AIB Featured Business Oracle
Headquartered in Redwood City, California, global computer software giant Oracle has an impressive business history. With a slogan of “unleashing innovation by simplifying IT”, Oracle boasts more than 420,000 customers worldwide. Its products are used across a wide variety of industries in more than 145 countries around the world, leaving no surprise that its revenue for 2015 currently sits at US$38.2 billion. While founded by Larry Ellison, Bob Miner and Ed Oates in 1977, Oracle is now led by co-CEOs Safra Catz and Mark Hurd, who took on the role in September 2014.
Oracle specialises in developing and marketing computer hardware systems and enterprise software products. Its flagship product is its own brand of database management systems – ‘Oracle Database’. In addition to database management, it offers a comprehensive and integrated stack of cloud applications and engineered systems for businesses. Oracle develops and builds tools for database development software, enterprise resource planning software, customer relationship management software and supply chain management software.
Originally founded under the name of Software Development Laboratories (SDL), the idea for Oracle began when Larry Ellison saw an opportunity that other companies missed – “a description of a working prototype for a relational database”. It was the first company who committed to commercialising the technology, with Ellison, Miner and Oates realising the huge business potential of the model. In 1978 Oracle Version 1 was written, however it was never released. Oracle Version 2, the first commercially released product for SDL, followed this in 1979. Upon this release, SDL changed its name to Relational Software Inc (RSI) and then again in 1982 to Oracle Systems Corporation to align itself more closely with its flagship product. Larry Ellison acted as Oracle’s CEO from founding, leading the company to expand more than he ever imagined.
In April 1984, Oracle received additional funding from Sequoia Capital. This boost allowed the organisation to go public in 1986 with revenue of $55 million. Continuing to innovate and grow, Oracle’s Applications division was founded in 1987 and before 1990, revenues grew to $584 million. This wasn’t without some challenges along the way however – in the third quarter of 1990 Oracle reported its first ever loss and was forced to lay off hundreds of employees. From there, a series of calculated acquisitions took place, and in 2001 Ellison announced that Oracle saved $1 billion by implementing and using its own business applications. Throughout the early 2000’s, Oracle continued to acquire a number of high profile organisations including PeopleSoft, Global Logistics Technologies Inc., Siebel Systems, and Sun Microsystems.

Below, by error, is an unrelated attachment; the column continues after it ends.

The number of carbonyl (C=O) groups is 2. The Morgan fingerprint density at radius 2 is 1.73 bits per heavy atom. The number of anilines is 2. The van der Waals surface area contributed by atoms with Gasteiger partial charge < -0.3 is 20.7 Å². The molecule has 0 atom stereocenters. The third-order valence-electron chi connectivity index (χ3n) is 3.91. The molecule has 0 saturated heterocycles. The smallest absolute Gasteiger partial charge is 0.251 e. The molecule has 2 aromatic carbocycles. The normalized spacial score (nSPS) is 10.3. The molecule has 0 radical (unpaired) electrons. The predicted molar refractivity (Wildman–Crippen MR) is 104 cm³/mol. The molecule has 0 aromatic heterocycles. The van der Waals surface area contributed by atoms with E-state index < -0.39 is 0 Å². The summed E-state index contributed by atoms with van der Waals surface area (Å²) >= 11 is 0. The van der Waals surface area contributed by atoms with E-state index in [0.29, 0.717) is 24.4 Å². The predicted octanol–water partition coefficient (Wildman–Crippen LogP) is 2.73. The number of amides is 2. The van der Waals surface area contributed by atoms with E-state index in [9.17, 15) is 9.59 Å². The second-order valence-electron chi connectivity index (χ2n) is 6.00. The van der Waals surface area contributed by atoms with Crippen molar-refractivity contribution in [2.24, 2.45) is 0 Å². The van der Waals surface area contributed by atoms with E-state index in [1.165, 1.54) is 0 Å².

Today, Oracle is the second largest software maker by revenue, after Microsoft. While Safra Catz and Mark Hurd are co-CEOs, Ellison remains executive chairman and CTO of the organisation. Commenting on his success, Ellison stated “Great achievers are driven, not so much by the pursuit of success, but by the fear of failure”. He certainly must have been afraid of failure, as today Oracle has more than 25,000 partners worldwide and more than 130,000 employees.
What do you think?
Oracle is yet another example of an ordinary person seeing a gap in the market and seizing the opportunity. I am interested to hear what you think of its journey though – has it inspired you to revisit your business ideas? Comment your views below and join the conversation.
This article was written by Laura Hutton on behalf of the Australian Institute of Business. All opinions are that of the writer and do not necessarily reflect the opinion of AIB. The following sources have been used to prepare this article: Oracle; Wikipedia; Addicted2Success; Oracle History.
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